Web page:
Is Gravity Creating Matter?

Gravity Lensing Changes Light Path 


Einstein predicted that light from distant stars when seen at the edge of the sun would appear to bend slightly.

If we can, just for a moment, abandon the dogma of conservation of mass and energy, we may approach the problem of mass deficit more easily.

What happens inside a star? Is there a way to reverse Einstein’s energy from mass - to use energy - massive amounts - to create matter?


Black Holes - Star Fonts


Any spinning object has energy as per:
E = 1/2 mv^2

Einstein refined to state energy:
E = mc^2

Now, when a body spins, work is done. If you were to hitch up a kite or rig up a sail or a windmill we’d see how unlimited the energy of a large body such as our earth’s spin is.

Energy in the hot dense core of a star, or a supermassive black hole, as the body spins, might it be focused as with gravitational lensing, and condensed into matter?

Imagine wave energy being forced by a huge gravity well to bend, as Einstein famously predicted, but not just at the Sun's edge. Imagine in the core of the Milky Way a black hole the weight of fifty billion suns, like the one in the centre of many galaxies.

Blue Nuggets 

Recently it has been reported that at the edge of our view of the universe galaxies appear with supermassive black holes like our own - Blue Nuggets have few stars around them, however. That's perhaps what young galaxies look like, since these, being so far away, may only be viewed as they were billions of years ago. This helps in cementing our view of stars as emerging over time from the galacticore fusion process. Spinning out.

Blue Nugget galaxies have few stars

Galaxies like these Blue Nuggets must have been the standard at the beginning of the expansion of the universe since they are only seen at the very limits of our telescopes' powers. Light speed retards our ability to see current views of objects so far away in spacetime.

Light Lag Limits Viewing

Another question arises when factoring in light speed and viewing angles.  Unless viewed flat-on, that is, perfectly perpendicular to the galactic disk in question, light speed will cause a lag that will give a false view.  Stars behind the core send light later than those in front of the core, in cases where galaxies are viewed edge-on.  Starlight passing near the  core will be lensed more than light from edges. Any tilt in the disk viewing plane will of necessity create a false image.  We need computer algorithms to compensate for the variation in distance and provide more accurate models than can be had in real time.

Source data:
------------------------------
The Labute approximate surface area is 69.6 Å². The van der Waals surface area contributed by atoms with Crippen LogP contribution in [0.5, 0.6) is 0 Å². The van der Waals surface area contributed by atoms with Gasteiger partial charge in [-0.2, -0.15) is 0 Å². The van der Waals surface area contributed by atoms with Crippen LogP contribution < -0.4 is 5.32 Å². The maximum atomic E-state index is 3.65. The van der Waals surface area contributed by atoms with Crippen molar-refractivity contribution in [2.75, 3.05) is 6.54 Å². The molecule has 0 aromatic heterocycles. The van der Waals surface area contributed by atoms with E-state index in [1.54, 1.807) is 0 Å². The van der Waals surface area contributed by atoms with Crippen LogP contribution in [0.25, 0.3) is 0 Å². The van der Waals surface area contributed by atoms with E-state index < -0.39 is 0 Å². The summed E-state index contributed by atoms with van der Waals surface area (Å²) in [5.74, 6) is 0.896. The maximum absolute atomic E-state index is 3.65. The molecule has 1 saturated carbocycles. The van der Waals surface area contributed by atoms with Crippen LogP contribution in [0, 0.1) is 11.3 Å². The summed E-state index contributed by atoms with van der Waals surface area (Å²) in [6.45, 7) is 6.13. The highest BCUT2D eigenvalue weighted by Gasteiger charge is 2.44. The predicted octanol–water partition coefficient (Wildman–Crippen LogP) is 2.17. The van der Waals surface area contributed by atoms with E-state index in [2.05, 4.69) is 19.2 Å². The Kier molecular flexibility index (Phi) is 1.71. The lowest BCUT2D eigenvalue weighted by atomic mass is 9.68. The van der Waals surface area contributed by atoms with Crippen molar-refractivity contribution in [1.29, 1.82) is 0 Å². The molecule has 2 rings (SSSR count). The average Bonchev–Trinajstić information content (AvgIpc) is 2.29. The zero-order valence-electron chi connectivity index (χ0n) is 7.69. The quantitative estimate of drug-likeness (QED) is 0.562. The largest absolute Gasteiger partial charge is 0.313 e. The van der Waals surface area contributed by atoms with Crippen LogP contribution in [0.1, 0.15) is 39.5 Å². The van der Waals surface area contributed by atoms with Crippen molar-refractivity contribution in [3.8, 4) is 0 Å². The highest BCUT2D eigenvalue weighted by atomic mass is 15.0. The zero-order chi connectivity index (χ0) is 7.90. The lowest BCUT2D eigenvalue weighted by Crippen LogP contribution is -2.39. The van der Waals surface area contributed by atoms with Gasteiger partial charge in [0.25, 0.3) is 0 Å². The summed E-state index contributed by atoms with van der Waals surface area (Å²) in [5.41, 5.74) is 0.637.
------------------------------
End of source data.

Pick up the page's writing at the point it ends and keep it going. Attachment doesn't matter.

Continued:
One challenge given this stretch is to reevaluate current galaxy typology. Are 'elliptical galaxies' just spirals with gravitational lensing and light-speed lag effects blurring actual form?  Can the actual form ever be seen other than at perfect perpendicularity?



New Mass - From Spin Energy 

Imagine all the energy of spin lensing in the very densest core. Imagine rearranging Einstein’s formula and creating matter from spin energy:

E = mc^2
m = E/c^2

A lot of energy is needed but over time, spinning bodies might increase in mass.

A wave of energy is bent by gravity in the core of a black hole, forming links and chains, stable localized snippets made into packets. Equal pressure from all sides in the centre of the gravity well causes wave circularization - the most stable configuration. Prefusion quantum soup.  

It becomes quickly apparent that the problem of 'mass deficit' is merely a result of not seeing the masses of galaxies and stars as they appear in the present time.  We are limited to views of these as they were in the past, before mass increase.

Expanding Earth